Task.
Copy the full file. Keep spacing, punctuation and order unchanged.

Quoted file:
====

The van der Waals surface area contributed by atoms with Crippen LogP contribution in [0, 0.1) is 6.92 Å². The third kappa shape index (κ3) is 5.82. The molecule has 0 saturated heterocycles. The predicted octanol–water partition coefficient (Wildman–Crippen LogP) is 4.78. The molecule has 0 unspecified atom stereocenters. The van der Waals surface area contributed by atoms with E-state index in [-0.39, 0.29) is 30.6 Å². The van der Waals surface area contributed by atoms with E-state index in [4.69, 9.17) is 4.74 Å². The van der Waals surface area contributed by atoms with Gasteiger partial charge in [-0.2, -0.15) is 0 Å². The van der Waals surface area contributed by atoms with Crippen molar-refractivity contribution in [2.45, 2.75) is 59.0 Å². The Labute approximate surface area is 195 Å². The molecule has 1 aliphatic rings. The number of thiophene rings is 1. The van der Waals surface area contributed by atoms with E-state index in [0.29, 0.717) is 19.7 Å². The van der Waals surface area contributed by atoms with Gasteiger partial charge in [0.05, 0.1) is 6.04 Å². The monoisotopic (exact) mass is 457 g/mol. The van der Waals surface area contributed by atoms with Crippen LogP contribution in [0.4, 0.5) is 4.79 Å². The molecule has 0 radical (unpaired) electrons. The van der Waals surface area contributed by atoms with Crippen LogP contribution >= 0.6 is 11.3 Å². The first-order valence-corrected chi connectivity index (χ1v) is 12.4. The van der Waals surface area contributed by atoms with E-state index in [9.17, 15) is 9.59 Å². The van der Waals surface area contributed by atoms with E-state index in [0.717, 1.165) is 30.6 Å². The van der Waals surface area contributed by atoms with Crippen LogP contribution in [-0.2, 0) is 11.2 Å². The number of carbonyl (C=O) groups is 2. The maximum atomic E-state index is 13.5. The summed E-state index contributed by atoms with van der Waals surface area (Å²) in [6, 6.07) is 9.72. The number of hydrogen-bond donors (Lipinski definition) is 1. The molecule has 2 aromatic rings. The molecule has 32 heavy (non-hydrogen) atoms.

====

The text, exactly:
The van der Waals surface area contributed by atoms with Crippen LogP contribution in [0, 0.1) is 6.92 Å². The third kappa shape index (κ3) is 5.82. The molecule has 0 saturated heterocycles. The predicted octanol–water partition coefficient (Wildman–Crippen LogP) is 4.78. The molecule has 0 unspecified atom stereocenters. The van der Waals surface area contributed by atoms with E-state index in [-0.39, 0.29) is 30.6 Å². The van der Waals surface area contributed by atoms with E-state index in [4.69, 9.17) is 4.74 Å². The van der Waals surface area contributed by atoms with Gasteiger partial charge in [-0.2, -0.15) is 0 Å². The van der Waals surface area contributed by atoms with Crippen molar-refractivity contribution in [2.45, 2.75) is 59.0 Å². The Labute approximate surface area is 195 Å². The molecule has 1 aliphatic rings. The number of thiophene rings is 1. The van der Waals surface area contributed by atoms with E-state index in [0.29, 0.717) is 19.7 Å². The van der Waals surface area contributed by atoms with Gasteiger partial charge in [0.05, 0.1) is 6.04 Å². The monoisotopic (exact) mass is 457 g/mol. The van der Waals surface area contributed by atoms with Crippen LogP contribution in [0.4, 0.5) is 4.79 Å². The molecule has 0 radical (unpaired) electrons. The van der Waals surface area contributed by atoms with Crippen LogP contribution >= 0.6 is 11.3 Å². The first-order valence-corrected chi connectivity index (χ1v) is 12.4. The van der Waals surface area contributed by atoms with E-state index in [9.17, 15) is 9.59 Å². The van der Waals surface area contributed by atoms with E-state index in [0.717, 1.165) is 30.6 Å². The van der Waals surface area contributed by atoms with Crippen LogP contribution in [-0.2, 0) is 11.2 Å². The number of carbonyl (C=O) groups is 2. The maximum atomic E-state index is 13.5. The summed E-state index contributed by atoms with van der Waals surface area (Å²) in [6, 6.07) is 9.72. The number of hydrogen-bond donors (Lipinski definition) is 1. The molecule has 2 aromatic rings. The molecule has 32 heavy (non-hydrogen) atoms.